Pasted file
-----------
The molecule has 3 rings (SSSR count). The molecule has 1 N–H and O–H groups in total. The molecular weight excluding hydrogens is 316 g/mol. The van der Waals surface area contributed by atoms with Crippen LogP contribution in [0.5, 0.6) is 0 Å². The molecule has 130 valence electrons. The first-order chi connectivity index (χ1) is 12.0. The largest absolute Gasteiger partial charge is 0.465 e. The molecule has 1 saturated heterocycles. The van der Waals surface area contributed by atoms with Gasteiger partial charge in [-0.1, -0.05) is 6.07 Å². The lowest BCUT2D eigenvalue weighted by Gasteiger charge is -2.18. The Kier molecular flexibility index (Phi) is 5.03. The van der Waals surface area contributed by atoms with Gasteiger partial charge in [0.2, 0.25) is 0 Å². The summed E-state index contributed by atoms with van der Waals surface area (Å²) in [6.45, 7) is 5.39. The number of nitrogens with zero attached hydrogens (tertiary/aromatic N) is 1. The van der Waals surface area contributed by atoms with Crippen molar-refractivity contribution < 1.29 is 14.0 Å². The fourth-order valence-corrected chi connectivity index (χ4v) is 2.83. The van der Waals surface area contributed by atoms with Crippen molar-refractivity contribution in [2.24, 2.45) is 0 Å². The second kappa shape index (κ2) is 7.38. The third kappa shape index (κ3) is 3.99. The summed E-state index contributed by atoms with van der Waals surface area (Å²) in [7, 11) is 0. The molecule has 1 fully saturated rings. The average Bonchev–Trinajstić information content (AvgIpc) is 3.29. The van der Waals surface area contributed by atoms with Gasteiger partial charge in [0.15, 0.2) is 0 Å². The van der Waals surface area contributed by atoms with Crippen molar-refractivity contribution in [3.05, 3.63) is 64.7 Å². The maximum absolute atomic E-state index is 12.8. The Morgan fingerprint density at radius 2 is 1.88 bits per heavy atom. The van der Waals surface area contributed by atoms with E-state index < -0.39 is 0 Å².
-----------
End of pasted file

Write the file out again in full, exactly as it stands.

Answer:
The molecule has 3 rings (SSSR count). The molecule has 1 N–H and O–H groups in total. The molecular weight excluding hydrogens is 316 g/mol. The van der Waals surface area contributed by atoms with Crippen LogP contribution in [0.5, 0.6) is 0 Å². The molecule has 130 valence electrons. The first-order chi connectivity index (χ1) is 12.0. The largest absolute Gasteiger partial charge is 0.465 e. The molecule has 1 saturated heterocycles. The van der Waals surface area contributed by atoms with Gasteiger partial charge in [-0.1, -0.05) is 6.07 Å². The lowest BCUT2D eigenvalue weighted by Gasteiger charge is -2.18. The Kier molecular flexibility index (Phi) is 5.03. The van der Waals surface area contributed by atoms with Gasteiger partial charge in [0.2, 0.25) is 0 Å². The summed E-state index contributed by atoms with van der Waals surface area (Å²) in [6.45, 7) is 5.39. The number of nitrogens with zero attached hydrogens (tertiary/aromatic N) is 1. The van der Waals surface area contributed by atoms with Crippen molar-refractivity contribution < 1.29 is 14.0 Å². The fourth-order valence-corrected chi connectivity index (χ4v) is 2.83. The van der Waals surface area contributed by atoms with Crippen molar-refractivity contribution in [2.24, 2.45) is 0 Å². The second kappa shape index (κ2) is 7.38. The third kappa shape index (κ3) is 3.99. The summed E-state index contributed by atoms with van der Waals surface area (Å²) in [7, 11) is 0. The molecule has 1 fully saturated rings. The average Bonchev–Trinajstić information content (AvgIpc) is 3.29. The van der Waals surface area contributed by atoms with Gasteiger partial charge in [0.15, 0.2) is 0 Å². The van der Waals surface area contributed by atoms with Crippen molar-refractivity contribution in [3.05, 3.63) is 64.7 Å². The maximum absolute atomic E-state index is 12.8. The Morgan fingerprint density at radius 2 is 1.88 bits per heavy atom. The van der Waals surface area contributed by atoms with E-state index < -0.39 is 0 Å².